A state visit of King Saud bin Abdul Aziz to Baalbek Temple in 1966,by Diab Alkarssifi.(Photo from lebanesearchive.co.uk)
Your feedback is important to us!
We invite all our readers to share with us their views and comments about this article.
Disclaimer: Comments submitted by third parties on this site are the sole responsibility of the individual(s) whose content is submitted. The Daily Star accepts no responsibility for the content of comment(s), including, without limitation, any error, omission or inaccuracy therein. Please note that your email address will NOT appear on the site.
Alert: If you are facing problems with posting comments, please note that you must verify your email with Disqus prior to posting a comment. follow this link to make sure your account meets the requirements. (http://bit.ly/vDisqus)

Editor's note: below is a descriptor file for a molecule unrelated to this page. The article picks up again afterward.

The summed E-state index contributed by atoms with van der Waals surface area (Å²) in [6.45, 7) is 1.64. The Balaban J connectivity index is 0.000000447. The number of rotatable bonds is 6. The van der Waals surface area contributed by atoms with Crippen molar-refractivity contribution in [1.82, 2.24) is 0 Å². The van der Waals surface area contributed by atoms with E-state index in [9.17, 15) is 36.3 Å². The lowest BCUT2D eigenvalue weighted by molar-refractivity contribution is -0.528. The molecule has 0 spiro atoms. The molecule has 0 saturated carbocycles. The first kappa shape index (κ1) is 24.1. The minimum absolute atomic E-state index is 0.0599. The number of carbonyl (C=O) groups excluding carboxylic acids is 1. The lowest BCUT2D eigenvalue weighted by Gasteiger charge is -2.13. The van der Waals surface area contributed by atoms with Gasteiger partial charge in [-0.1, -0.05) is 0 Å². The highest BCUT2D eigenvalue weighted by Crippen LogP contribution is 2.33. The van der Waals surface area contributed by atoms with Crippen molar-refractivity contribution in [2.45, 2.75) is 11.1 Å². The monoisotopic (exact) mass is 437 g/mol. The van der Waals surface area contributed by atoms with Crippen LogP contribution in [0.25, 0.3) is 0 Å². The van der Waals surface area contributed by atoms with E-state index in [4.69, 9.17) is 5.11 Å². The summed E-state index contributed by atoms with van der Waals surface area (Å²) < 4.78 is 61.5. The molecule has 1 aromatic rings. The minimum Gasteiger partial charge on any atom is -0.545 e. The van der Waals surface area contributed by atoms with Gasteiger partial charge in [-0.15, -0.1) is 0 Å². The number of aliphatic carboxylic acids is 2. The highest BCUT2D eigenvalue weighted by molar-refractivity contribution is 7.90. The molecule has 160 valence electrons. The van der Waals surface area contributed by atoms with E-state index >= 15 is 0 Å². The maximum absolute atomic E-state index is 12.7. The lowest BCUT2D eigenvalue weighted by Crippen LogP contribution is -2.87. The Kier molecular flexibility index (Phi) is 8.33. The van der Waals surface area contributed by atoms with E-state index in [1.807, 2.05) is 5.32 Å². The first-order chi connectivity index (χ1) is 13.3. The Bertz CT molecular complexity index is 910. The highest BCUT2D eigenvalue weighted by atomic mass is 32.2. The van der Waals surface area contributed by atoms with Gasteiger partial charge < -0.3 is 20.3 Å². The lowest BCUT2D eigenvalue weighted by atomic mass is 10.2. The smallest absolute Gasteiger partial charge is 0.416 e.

A rich photographic archive of Lebanon has surfaced in the most unlikely of places, when a London-based artist discovered a homeless Lebanese photographer had a previously unknown collection of more than 27,000 shots.Impressed, Dabrowska decided to launch a project that would combine Alkarssifi's work in a book called "A Lebanese Archive," to be published by the London-based nonprofit organization Book Works.The project will also include several exhibitions and an archive to be established as part of the Arab Image Foundation Collection in Beirut. In parallel to "A Lebanese Archive," Ania Dabrowska's also created the "House of Homeless" (Arlington Portraits), which is a socially engaged project positioned between conceptual photography and portraiture, which aims to challenge social stigma and stereotypes about homelessness.
FOLLOW THIS ARTICLE